The consumption of coffee in the early modern period is often fixed to the image of the seditious and raucous coffeehouse or with the ritual of offering a guest hospitality. The material accompaniments of coffee consumption, however, frequently go understudied. This article concentrates on Ottoman Greece and Cyprus and seeks to coalesce archaeological data to understand better the material role of coffee consumption on the Greek and Cypriot landscape through the presence of Kütahya wares. The narrative that emerges emphasizes a material role in status display, arguing that Kütahya wares form an archaeological marker of a rural elite.
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We wish to send special thanks to the many readers who helped contribute to the final version of this article, in its various states of completion: Fotini Kondyli, Adria LaViolette, Eric Ramirez-Weaver, and Kathryn Jayne Matthews. The final product benefited greatly from their contributions. Our gratitude goes out to the anonymous reviewers of the IJHA who provided invaluable feedback, critiques, and suggestions. We also wish to thank the University of Virginia’s Lindner Center for Art History and East Carolina University for providing funds in order to research and present these findings. The article began as an appendix to an MA thesis and we are grateful to the thesis committee members for their indispensable feedback.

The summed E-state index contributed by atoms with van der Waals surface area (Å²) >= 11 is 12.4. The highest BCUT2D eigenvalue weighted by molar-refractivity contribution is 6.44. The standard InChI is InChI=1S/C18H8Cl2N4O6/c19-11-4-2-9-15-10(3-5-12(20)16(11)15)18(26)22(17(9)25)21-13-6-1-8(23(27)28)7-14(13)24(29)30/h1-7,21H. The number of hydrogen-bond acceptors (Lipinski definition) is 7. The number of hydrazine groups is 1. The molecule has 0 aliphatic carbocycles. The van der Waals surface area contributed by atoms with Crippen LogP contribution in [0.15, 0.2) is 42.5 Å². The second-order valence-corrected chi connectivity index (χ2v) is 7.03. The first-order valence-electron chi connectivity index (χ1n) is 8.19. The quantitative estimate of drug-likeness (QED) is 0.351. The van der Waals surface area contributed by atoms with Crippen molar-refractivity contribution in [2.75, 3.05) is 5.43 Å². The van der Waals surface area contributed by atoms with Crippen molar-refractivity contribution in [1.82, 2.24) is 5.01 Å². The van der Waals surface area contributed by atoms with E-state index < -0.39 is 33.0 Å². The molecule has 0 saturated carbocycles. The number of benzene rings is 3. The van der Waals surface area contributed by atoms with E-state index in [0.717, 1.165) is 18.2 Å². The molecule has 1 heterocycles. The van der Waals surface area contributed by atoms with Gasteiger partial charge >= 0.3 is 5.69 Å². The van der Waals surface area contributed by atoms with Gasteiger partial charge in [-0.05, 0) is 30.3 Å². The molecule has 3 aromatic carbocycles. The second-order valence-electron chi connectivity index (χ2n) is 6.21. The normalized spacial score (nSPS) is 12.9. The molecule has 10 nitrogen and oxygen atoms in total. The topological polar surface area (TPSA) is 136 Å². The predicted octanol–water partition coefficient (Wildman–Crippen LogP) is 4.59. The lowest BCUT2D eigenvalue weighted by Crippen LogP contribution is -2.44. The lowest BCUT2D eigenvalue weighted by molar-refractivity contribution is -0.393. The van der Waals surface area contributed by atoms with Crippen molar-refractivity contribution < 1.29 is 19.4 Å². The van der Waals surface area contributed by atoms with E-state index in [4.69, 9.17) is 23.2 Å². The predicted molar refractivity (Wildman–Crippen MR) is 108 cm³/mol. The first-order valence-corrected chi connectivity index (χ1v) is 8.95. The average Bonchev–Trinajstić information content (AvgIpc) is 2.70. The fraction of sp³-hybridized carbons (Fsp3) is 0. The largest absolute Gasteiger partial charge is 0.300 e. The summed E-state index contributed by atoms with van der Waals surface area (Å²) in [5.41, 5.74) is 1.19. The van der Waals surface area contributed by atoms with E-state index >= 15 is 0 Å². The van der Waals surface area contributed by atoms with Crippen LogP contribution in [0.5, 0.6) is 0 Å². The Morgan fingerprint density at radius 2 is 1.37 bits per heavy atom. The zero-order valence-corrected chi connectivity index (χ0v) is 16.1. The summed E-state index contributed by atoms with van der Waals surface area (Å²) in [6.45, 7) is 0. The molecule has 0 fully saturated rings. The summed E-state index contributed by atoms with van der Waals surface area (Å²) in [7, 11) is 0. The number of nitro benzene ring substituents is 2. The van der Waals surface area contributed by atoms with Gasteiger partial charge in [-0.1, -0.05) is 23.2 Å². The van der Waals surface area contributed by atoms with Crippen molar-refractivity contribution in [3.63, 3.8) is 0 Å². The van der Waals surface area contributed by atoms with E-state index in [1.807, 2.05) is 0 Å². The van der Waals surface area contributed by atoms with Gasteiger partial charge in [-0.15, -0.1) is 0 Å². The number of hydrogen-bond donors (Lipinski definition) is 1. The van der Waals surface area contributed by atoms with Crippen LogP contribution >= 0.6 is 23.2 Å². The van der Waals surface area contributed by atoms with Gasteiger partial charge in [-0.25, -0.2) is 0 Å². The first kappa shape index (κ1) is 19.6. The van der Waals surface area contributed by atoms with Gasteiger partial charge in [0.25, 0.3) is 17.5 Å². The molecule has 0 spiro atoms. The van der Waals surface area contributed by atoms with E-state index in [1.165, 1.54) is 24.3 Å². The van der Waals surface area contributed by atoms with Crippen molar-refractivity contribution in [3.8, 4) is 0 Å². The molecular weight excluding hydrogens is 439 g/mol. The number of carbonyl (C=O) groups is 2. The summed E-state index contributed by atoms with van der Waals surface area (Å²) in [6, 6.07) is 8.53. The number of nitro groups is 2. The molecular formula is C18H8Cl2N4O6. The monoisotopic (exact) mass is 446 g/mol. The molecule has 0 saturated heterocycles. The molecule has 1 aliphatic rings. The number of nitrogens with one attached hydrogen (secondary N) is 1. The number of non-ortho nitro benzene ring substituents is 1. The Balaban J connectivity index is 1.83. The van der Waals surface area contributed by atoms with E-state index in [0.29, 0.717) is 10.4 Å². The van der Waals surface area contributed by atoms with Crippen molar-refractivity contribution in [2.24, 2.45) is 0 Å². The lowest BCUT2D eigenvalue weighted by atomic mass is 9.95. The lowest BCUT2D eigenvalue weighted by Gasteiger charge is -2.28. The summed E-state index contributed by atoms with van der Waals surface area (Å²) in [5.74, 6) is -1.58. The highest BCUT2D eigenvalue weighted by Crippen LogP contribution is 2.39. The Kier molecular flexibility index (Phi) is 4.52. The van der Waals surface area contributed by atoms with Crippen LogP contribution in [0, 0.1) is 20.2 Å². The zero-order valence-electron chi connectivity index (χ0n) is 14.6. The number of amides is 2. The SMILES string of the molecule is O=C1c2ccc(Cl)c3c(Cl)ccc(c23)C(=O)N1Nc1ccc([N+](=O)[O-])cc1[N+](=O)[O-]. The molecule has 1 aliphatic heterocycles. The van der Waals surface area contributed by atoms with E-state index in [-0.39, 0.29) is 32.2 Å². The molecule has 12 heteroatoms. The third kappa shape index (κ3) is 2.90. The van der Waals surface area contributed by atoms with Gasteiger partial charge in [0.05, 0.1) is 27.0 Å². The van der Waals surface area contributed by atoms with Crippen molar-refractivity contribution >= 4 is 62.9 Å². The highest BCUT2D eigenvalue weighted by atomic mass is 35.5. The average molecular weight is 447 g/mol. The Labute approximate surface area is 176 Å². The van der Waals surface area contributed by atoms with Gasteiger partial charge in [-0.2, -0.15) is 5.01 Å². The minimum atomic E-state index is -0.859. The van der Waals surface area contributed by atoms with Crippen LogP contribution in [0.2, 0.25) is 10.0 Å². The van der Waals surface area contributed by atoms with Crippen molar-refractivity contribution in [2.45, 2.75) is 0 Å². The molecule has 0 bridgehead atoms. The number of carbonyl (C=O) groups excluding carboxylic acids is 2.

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Mann, J.A., Saidel, B.A. Kütahya Ware Coffee Cups in Rural Cyprus and Greece: Peasant Ware It Is Not. Int J Histor Archaeol 23, 343–360 (2019). https://doi.org/10.1007/s10761-018-0469-y
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